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Human rights violations might decide Georgian election

The Georgian parliamentary election, due to take place on Monday October 1st, has been cast a gloomy backdrop by a video that depicts the brutal abuse of inmates in a Georgian prison. The video has been circulating on news shows and it has caused a major uproar among citizens who have taken to the streets en masse. Also the Georgian government has entered into emergency mode, with the interior minister and senior prison officials resigning.

The uproar comes as criticism against President Mikheil Saakashvili’s regime is mounting. Mr. Saakashvili came into power in 2003 during the pro-democracy Rose Revolution, overthrowing Soviet strongman Eduard Shevardnadze. Although at first heralded as a champion of democracy by the West, his critics say that corruption is still rife and human rights and civil liberties are ignored for tactical purposes.

In 2008, Georgia launched an attack in South Ossetia, using “indiscriminate force with blatant disregard for the safety of civilians” in the words of Human Rights Watch. During the conflict, while his people were suffering in Georgia from war, hunger and cold, Mr. Saakashvili himself was observed during the UN general assembly week by Cinema for Peace in a New York nightclub at Cipriani Downtown, in a heavily inebriated state and standing upright with the support of girls, while consuming expensive champagne for thousands of dollars with his small group.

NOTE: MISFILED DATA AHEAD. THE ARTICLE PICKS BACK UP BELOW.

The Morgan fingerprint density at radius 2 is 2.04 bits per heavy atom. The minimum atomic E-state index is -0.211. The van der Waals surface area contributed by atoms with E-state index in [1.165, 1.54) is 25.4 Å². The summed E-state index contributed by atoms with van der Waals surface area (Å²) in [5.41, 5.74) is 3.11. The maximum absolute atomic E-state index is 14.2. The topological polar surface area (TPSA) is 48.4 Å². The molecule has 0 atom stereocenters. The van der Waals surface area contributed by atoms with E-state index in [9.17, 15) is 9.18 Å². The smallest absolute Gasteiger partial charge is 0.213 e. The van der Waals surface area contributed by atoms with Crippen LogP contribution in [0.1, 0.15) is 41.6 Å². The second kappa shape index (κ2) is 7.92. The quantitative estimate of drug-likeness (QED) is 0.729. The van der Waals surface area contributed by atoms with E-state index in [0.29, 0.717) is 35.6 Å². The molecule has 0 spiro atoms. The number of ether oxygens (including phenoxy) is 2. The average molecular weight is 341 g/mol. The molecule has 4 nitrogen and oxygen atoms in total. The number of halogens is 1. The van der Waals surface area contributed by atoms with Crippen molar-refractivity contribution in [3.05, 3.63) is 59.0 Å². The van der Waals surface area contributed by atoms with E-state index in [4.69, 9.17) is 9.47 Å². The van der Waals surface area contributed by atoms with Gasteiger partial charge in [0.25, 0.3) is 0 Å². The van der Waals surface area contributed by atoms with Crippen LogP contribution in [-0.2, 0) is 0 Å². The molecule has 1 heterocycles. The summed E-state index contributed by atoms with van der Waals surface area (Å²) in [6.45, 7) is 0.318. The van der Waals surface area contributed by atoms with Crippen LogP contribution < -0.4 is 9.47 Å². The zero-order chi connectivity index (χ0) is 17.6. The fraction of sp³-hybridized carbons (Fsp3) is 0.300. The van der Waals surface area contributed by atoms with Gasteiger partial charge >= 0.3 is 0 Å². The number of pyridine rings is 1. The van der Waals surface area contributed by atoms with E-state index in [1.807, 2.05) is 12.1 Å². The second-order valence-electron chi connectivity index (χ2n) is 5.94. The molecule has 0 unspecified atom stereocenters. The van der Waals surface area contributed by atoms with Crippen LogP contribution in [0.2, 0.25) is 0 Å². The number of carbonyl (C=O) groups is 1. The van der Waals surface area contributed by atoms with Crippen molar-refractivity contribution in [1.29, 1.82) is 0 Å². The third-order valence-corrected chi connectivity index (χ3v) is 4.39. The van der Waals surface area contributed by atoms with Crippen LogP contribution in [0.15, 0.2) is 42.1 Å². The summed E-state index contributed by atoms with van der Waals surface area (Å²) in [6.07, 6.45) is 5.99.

The emergence of the prison video is expected to have an effect on the popularity of the ruling party. While holding a lead of more than 20 percentage points just last month, new figures to be released today are set out to be gloomier. Whatever the result, the EU and the US will undoubtedly be reconsidering their overseas aid given to Georgia if its human and civil rights records don't improve considerably.



RT Television clip on prison film and response in Georgia

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